Severe acute respiratory syndrome coronavirus 2 (SARS-CoV-2) is the causal agent of the coronavirus disease 2019 (COVID-19) pandemic. COVID-19 has wreaked havoc on the global economy and has already claimed more than five million lives. Scientists have developed vaccines to counter the virus, and many such vaccines have received emergency use authorization from global regulatory bodies.
Study: SARS-CoV-2 vaccine protection and deaths among US veterans during 2021. Image Credit: Popel Arseniy/ Shutterstock
A new study has been published in Science that studies the vaccine effectiveness (VE-I) and death (VE-D) in the Veterans Health Administration (VHA). VHA covers 2.7% of the population of the United States.
Several vaccines have been deployed to vaccinate individuals across the globe. Since their rollout in the US in late 2020, mRNA vaccines (BNT162b2 (Pfizer–BioNTech) and mRNA-1273 (Moderna)) and the viral vector vaccine (JNJ-78436735 (Janssen)) have been highly effective in preventing severe COVID-19 disease. Besides, the incidence of asymptomatic infection has also been reduced.
However, the B.1.617.2 (Delta) variant brought about a surge in cases in the US by July 2021. At this time, three reports from the U.S. Centers for Disease Control (CDC) mentioned that protection against infection had declined in mid-summer. Since then, illness, hospitalizations, and breakthrough infections have continued to emerge in vaccine recipients. In this regard, Israel is the most prominent example, where high transmission levels of the Delta variant led to a resurgent outbreak in mid-June 2021. This outbreak happened despite an earlier successful nationwide campaign to vaccinate the population. This phenomenon motivates the discussion for booster vaccine doses.
The debate over boosters in the US has highlighted the limitations of its public health infrastructure. Moreover, the national data on breakthrough infections are inadequate. In May 2021, the CDC focused on detecting and investigating only hospitalized or fatal cases (due to COVID-19 or otherwise). A patchwork of local health departments collects some data on vaccinations, infections, and deaths, but these are not of sufficiently high quality. In the current study, researchers examined SARS-CoV-2 infection and deaths by vaccination status in 780,225 Veterans to address this data gap. The sample period for the study was February 1, 2021, to October 1, 2021 i.e., encompassing the emergence and spread of the Delta variant.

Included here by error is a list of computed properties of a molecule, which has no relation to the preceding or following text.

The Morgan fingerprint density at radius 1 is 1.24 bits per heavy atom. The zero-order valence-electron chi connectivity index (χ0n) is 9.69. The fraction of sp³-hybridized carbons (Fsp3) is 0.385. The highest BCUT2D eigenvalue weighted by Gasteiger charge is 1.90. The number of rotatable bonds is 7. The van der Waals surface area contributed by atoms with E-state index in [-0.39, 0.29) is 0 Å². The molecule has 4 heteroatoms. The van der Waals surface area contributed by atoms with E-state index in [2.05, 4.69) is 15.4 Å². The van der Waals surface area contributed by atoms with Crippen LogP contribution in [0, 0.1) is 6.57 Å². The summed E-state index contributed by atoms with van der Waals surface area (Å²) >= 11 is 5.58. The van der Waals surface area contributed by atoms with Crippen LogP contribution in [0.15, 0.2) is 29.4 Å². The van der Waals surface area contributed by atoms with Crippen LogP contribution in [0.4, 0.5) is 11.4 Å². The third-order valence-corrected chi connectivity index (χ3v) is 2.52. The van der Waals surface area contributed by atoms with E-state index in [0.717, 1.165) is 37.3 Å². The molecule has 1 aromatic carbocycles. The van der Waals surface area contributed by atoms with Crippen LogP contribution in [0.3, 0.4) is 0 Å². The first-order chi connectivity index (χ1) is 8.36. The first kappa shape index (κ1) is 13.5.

The percentage of COVID-19 positivity was higher in unvaccinated Veterans (25.8%). It was also higher in other demographics, such as female (18.2%), Hispanic (18.0%), American Indian (18.2%), or Native Hawaiian (17.8%). 22.2% of the samples came from individuals less than 50 years of age, and 19.2% had a lower comorbidity score. Breakthrough infections were also observed, i.e., 26,114 positive PCR tests in 498,148 fully vaccinated Veterans. Younger veterans (<50 years) were more likely to have received the Janssen vaccine.
For February 1, 2021, to October 1, 2021, VE-I declined over time, even after adjusting for confounding factors like age, sex, and comorbidity. The phenomenon was common across all vaccine types, with the largest declines for Janssen, followed by Pfizer-BioNTech and Moderna. In March, VE-I was 6.4% for Janssen, 89.2% for Moderna, and 86.9% for Pfizer-BioNTech. These numbers had declined to 13.1%, 58.0% for Moderna, and 43.3% for Pfizer-BioNTech, by September. The risk of vaccinations accelerated in unvaccinated and fully vaccinated veterans beginning in July 2021 and continued through September 2021.
The risk of death was highest in unvaccinated Veterans, regardless of age and comorbidity. Breakthrough infections were not harmless, as shown by the higher risk of death in fully vaccinated Veterans than vaccinated Veterans who remained infection-free. The results were similar when scientists examined the period corresponding to the prevalence of the Delta variant. For ages <65 years, VE-D was 81.7% for any vaccine, 73.0% for Janssen, 81.5% for Moderna, and 84.3% for Pfizer-BioNTech. For ages ≥65 years, VE-D was 71.6% for any vaccine, 52.2% for Janssen, 75.5% for Moderna, and 70.1% for Pfizer-BioNTech.
Scientists warn of interpreting the results in the context of limitations. There may be differences in testing intervals and frequency by vaccination status that were not considered. It is also possible that asymptomatic infections may not have been tested and therefore not included in the analysis. Further, women's representation was low, and it was also unknown what proportion of infections were caused by the Delta variant.
In summary, scientists showed that although vaccination remains effective, protection seems to have been reduced post the emergence of the Delta variant. The findings support the conclusion that vaccines remain the most important tool to prevent infection and death, and other non-pharmaceutical measures should accompany them. Researchers also stated that it was important to implement public health interventions, such as strategic testing and vaccine passports, in the face of increased risk of infection due to the Delta and other emerging variants.